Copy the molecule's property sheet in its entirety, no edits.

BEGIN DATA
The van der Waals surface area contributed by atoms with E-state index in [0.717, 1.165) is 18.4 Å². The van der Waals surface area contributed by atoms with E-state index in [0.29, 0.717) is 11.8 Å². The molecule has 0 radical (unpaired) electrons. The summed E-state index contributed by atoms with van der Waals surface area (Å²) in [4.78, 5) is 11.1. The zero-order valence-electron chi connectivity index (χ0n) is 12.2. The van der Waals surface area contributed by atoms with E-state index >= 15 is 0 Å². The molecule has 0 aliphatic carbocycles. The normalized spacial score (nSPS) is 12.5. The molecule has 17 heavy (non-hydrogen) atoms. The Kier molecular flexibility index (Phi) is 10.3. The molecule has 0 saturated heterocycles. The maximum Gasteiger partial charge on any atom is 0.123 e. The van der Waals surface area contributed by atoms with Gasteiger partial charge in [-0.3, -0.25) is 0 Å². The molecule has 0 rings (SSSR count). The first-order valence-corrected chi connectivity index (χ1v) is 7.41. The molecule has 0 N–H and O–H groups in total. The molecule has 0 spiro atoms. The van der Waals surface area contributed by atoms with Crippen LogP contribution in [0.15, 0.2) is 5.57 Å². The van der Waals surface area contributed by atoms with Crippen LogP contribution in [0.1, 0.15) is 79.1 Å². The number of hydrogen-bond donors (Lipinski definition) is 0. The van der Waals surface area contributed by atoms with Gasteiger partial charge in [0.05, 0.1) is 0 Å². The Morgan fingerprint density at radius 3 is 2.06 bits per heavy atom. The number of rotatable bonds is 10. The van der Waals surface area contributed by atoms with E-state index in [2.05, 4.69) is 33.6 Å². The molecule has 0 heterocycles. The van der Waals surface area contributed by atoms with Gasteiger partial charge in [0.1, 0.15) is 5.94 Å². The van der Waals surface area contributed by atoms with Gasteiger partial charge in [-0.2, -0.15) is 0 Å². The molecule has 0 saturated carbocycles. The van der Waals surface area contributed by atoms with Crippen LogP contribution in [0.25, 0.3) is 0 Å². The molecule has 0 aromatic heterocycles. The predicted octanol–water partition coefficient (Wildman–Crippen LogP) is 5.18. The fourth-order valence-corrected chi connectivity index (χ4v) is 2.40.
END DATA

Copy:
The van der Waals surface area contributed by atoms with E-state index in [0.717, 1.165) is 18.4 Å². The van der Waals surface area contributed by atoms with E-state index in [0.29, 0.717) is 11.8 Å². The molecule has 0 radical (unpaired) electrons. The summed E-state index contributed by atoms with van der Waals surface area (Å²) in [4.78, 5) is 11.1. The zero-order valence-electron chi connectivity index (χ0n) is 12.2. The van der Waals surface area contributed by atoms with E-state index >= 15 is 0 Å². The molecule has 0 aliphatic carbocycles. The normalized spacial score (nSPS) is 12.5. The molecule has 17 heavy (non-hydrogen) atoms. The Kier molecular flexibility index (Phi) is 10.3. The molecule has 0 saturated heterocycles. The maximum Gasteiger partial charge on any atom is 0.123 e. The van der Waals surface area contributed by atoms with Gasteiger partial charge in [-0.3, -0.25) is 0 Å². The molecule has 0 rings (SSSR count). The first-order valence-corrected chi connectivity index (χ1v) is 7.41. The molecule has 0 N–H and O–H groups in total. The molecule has 0 spiro atoms. The van der Waals surface area contributed by atoms with Crippen LogP contribution in [0.15, 0.2) is 5.57 Å². The van der Waals surface area contributed by atoms with Crippen LogP contribution in [0.1, 0.15) is 79.1 Å². The number of hydrogen-bond donors (Lipinski definition) is 0. The van der Waals surface area contributed by atoms with Gasteiger partial charge in [0.05, 0.1) is 0 Å². The Morgan fingerprint density at radius 3 is 2.06 bits per heavy atom. The number of rotatable bonds is 10. The van der Waals surface area contributed by atoms with E-state index in [2.05, 4.69) is 33.6 Å². The molecule has 0 heterocycles. The van der Waals surface area contributed by atoms with Gasteiger partial charge in [0.1, 0.15) is 5.94 Å². The van der Waals surface area contributed by atoms with Gasteiger partial charge in [-0.2, -0.15) is 0 Å². The molecule has 0 saturated carbocycles. The van der Waals surface area contributed by atoms with Crippen LogP contribution in [0.25, 0.3) is 0 Å². The molecule has 0 aromatic heterocycles. The predicted octanol–water partition coefficient (Wildman–Crippen LogP) is 5.18. The fourth-order valence-corrected chi connectivity index (χ4v) is 2.40.